News World Donald Trump taunts armies of protesters with vow to run again in 2020
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Donald Trump taunts armies of protesters with vow to run again in 2020

An effigy of Donald Trump's severed head rallies demonstrators in London. Photo: Twitter/Vervima News
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Legions of protesters took to the streets in opposition to President Donald Trump as the US president checked into one of his two Scottish golf courses on the “relaxation stage” of his tempestuous four-day visit to Britain.

A Greenpeace protesters drops in on Trump’s Scottish resort before the US President’s arrival. Photo: PA/John Linton

As the US President wielded his clubs on the exclusive, members-only course, the chanting of demonstrators prompted him to wave sarcastically in their direction.

Earlier, a Greenpeace protester flew over the resort in a paraglider carrying a banner that read, “Trump: Well below par.”

“Trump does not believe in climate change,” Greenpeace wrote on Twitter on Saturday.

“We couldn’t let him get away with a quiet game of golf.”

Rather than intimidate the visiting US leader, whose next meeting is with Russian leader Vladimir Putin, the vocal opposition to his policies appears to have emboldened him to goad foes with a promise to contest the White House again in 2020.

The Mail on Sunday reported on an interview the president gave to Piers Morgan during his British visit on Friday.

Asked if he was going to run again, Trump said: “Well I fully intend to. It seems like everybody wants me to.”

Contempt for the US President spans all sorts, even clowns.

Trump said he did not think any potential Democrat contender who could lay a finger on him.

“I know them all and I don’t see anybody,” he said.

In the interview Trump also broke royal protocol by disclosing details of his conversation with the Queen, confirming they had discussed the thorny subject of Brexit.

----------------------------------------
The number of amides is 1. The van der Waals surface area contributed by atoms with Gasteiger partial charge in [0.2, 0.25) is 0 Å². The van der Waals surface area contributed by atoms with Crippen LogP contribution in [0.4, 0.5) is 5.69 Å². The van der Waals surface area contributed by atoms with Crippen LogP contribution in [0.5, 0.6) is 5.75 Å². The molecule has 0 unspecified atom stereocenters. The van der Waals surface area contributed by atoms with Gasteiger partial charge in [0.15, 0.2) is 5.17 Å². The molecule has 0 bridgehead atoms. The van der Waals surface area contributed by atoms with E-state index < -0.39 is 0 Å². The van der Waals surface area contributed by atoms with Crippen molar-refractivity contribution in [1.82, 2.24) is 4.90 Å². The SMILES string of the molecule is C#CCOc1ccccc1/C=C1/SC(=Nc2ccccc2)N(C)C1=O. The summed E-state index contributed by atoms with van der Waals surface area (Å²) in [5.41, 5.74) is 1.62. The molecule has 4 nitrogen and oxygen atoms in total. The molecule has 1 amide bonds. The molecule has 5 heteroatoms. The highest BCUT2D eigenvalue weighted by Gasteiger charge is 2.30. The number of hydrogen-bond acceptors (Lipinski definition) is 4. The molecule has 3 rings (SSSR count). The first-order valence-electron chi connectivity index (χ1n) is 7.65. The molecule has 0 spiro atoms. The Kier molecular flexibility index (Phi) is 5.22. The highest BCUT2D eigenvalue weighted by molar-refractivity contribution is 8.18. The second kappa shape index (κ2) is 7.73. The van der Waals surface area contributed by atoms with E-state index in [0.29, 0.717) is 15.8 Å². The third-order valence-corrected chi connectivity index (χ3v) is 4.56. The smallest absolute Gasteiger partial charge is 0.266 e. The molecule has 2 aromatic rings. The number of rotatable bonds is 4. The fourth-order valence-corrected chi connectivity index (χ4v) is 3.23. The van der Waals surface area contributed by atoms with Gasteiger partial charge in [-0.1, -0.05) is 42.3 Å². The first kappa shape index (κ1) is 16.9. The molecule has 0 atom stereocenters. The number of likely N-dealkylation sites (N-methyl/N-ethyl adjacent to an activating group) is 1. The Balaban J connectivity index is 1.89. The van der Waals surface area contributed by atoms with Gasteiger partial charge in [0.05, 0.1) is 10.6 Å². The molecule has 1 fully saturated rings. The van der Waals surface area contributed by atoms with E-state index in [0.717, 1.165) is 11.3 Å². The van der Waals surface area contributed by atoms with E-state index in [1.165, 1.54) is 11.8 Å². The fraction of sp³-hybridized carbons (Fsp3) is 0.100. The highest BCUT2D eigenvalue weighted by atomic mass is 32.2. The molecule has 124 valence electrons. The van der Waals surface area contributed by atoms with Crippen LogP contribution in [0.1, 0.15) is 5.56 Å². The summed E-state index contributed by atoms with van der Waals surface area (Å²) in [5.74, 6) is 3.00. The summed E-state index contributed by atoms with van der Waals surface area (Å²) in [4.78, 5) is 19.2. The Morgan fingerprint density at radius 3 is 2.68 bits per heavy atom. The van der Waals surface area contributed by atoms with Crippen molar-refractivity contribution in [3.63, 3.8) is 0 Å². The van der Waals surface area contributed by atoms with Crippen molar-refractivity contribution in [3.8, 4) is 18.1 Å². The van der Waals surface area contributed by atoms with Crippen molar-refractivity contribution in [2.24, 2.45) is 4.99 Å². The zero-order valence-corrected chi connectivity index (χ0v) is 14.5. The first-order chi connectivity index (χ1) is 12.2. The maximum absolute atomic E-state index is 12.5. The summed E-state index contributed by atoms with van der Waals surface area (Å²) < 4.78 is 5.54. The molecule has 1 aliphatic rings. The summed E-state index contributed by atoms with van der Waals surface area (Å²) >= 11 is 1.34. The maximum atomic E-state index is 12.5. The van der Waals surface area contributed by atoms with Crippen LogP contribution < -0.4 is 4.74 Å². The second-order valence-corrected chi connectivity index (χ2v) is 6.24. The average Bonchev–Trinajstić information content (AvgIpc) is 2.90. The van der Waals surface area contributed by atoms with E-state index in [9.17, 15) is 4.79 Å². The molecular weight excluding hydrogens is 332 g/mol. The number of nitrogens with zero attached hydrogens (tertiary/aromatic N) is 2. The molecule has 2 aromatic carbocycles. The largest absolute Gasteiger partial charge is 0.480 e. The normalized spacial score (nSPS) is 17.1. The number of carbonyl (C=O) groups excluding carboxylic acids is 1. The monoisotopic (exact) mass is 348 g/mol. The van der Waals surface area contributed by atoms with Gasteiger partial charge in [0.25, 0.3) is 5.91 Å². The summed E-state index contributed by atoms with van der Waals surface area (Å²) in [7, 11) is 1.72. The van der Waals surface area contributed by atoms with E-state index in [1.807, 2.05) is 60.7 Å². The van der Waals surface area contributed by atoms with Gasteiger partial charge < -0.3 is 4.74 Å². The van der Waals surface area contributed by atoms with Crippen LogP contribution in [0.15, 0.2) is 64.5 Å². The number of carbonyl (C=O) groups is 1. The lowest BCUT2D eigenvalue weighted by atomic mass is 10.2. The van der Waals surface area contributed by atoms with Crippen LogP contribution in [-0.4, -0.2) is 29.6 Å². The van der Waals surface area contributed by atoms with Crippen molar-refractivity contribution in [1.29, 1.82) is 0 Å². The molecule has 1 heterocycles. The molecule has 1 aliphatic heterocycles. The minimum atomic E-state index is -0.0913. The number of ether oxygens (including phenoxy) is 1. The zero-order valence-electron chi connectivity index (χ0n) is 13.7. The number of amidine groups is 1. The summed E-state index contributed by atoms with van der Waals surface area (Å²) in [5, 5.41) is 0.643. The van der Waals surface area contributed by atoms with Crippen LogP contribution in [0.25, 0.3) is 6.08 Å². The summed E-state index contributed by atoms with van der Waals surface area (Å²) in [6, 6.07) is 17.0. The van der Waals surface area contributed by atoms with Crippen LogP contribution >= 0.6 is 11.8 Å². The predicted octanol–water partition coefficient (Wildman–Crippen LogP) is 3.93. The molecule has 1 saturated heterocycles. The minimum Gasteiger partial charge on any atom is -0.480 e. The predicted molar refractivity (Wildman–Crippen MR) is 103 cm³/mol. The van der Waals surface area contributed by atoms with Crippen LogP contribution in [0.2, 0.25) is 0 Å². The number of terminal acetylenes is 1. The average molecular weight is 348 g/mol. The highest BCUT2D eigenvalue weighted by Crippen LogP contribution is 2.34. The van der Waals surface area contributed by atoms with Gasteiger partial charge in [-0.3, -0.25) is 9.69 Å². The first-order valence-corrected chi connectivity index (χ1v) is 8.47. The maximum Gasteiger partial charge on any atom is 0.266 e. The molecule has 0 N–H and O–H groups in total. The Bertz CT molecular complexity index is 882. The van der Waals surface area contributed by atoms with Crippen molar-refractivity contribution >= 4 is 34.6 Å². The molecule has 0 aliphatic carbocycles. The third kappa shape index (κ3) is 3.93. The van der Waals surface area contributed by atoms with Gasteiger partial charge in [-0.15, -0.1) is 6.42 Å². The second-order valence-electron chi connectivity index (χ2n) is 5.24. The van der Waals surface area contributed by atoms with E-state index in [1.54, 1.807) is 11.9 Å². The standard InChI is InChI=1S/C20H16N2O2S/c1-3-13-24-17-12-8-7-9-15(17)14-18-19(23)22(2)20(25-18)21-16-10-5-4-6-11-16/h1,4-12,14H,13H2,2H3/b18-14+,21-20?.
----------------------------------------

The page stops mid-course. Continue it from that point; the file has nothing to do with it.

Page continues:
“She said it’s a very – and she’s right – it’s a very complex problem, I think nobody had any idea how complex that was going to be,” he began.

“Everyone thought it was going to be ‘Oh it’s simple, we join or don’t join, or let’s see what happens.'”

Speaking of the 92-year-old Queen, Trump also remarked on her appearance..

“She is an incredible woman, she is so sharp, she is so beautiful, when I say beautiful – inside and out. That is a beautiful woman.”

Donald Trump focuses on his game within earshot of protesters denouncing him and his policies. Photo: AP/Peter Morrison

When asked about North Korean leader Kim Jong Un, Trump said: “I get along with him great, yeah. He’s very smart, great personality, he’s funny and tough, good negotiator.”

Pressed on whether Kim was ‘a ruthless dictator’, Trump said: “Sure he is, he’s ruthless, but so are others.”

Meanwhile, anti-Trump crowds filled the streets of Edinburgh, Glasgow and Dundee on Saturday, while protests continued in London, where a quarter of a million rallied against him in Trafalgar Square on Friday.

Scottish protesters flew the same six-metre inflatable orange Trump baby balloon that was used near the British parliament in London on Friday.

The biggest demonstration began outside the Scottish parliament in the capital of Edinburgh, where speakers including Scottish Labour leader Richard Leonard addressed the protesters.

They then marched through the city holding placards with slogans such as “Dump Trump”, “Trump: An awful gobshite”, and “Everyone is welcome here apart from you”.

In London, several hundred took part in a pro-Trump protest, with clashes erupting between protesters and police, according to media reports. There was also a counter protest by anti-fascist group Hope Not Hate

Trump tweeted on Saturday that he had arrived at his Turnberry golf resort on the on the Ayrshire coast for “two days of meetings, calls and hopefully, some golf – my primary form of exercise!”

He added: “The weather is beautiful, and this place is incredible!”

Vast crowds of  protesters staged demonstrations across Britain on Friday as Trump held talks with Prime Minister Theresa May and met Queen Elizabeth II at Windsor Castle.

Britain’s International Trade Secretary Liam Fox condemned the demonstrations, telling the BBC the protesters were “an embarrassment to themselves” and their actions “did not reflect the genuine good manners and hospitality of the British people”.

-with AAP